Fruit and leaves are known to be the main component to the diet of great apes such as gorilla, chimpanzee, bonobo, orangutan and gibbon. However, these non-human primates have also been known to feast on insects, but this behavior has been difficult to understand and to track in the wild. To this date insect consumption by apes has been reported based on direct observations or trail signs in feces.
Now, a group of researchers of Aix-Marseille Université in Marseilles and the University of Montpellier have gained further insight into apes’ insect-eating habits by using DNA Barcoding.
The researchers analyzed fecal samples from gorillas, bonobos, and chimpanzees and they were able to identify 106 different species from 32 families of insects, including flies, beetles, butterflies, moths, mosquitoes, and termites. Surprisingly, they did not find any ant or bee species within the samples, although they noted that could have been a result of DNA degradation in primate guts.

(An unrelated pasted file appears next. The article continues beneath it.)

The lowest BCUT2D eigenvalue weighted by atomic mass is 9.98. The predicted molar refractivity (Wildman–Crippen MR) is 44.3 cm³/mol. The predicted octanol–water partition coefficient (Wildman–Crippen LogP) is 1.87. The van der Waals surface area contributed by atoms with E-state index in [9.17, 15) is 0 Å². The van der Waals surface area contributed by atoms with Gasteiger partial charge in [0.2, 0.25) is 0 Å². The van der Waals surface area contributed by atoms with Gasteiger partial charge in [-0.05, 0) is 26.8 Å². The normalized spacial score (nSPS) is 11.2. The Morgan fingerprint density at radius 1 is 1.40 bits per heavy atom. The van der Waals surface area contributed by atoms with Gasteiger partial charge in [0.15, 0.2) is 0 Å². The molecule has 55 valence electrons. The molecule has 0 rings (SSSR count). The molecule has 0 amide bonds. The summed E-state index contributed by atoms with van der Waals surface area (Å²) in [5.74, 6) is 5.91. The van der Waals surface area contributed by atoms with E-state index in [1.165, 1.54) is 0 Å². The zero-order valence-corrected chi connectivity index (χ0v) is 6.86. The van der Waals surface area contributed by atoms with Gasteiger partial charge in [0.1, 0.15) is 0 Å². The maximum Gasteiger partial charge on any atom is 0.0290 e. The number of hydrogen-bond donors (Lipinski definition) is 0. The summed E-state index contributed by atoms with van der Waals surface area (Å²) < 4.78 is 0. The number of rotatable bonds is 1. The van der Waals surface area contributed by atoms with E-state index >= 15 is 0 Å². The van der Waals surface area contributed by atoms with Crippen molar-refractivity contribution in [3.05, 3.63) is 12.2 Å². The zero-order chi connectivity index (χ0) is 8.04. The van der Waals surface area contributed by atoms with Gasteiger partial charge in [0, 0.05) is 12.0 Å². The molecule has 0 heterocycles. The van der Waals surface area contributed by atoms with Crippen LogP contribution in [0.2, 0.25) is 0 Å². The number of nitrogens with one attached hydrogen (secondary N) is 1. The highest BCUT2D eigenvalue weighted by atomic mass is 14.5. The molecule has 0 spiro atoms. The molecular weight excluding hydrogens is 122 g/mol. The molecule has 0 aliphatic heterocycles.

Compared with behavioral observations and/or analysis of trail signs in ape feces, we found many previously unknown insect families that are consumed by African great apes. Many insects, such as species in the orders Coleoptera and Lepidoptera or caterpillars detected in this study have strong associations with plants. Some of these insect species, such as member of family Chrysomelidae, feed on different plant parts. Consequently, they could be eaten incidentally (secondary predation) when African great apes feed on plants. Thus, one advantage of using a molecular approach to examine insects consumed is the inclusion of those consumed via secondary predation. These species may not have been otherwise detected through classical approaches, but they are still components of the diet that have nutritional value. These indirectly eaten insects may also contribute to an understanding of the feeding ecology and foraging strategy of a species.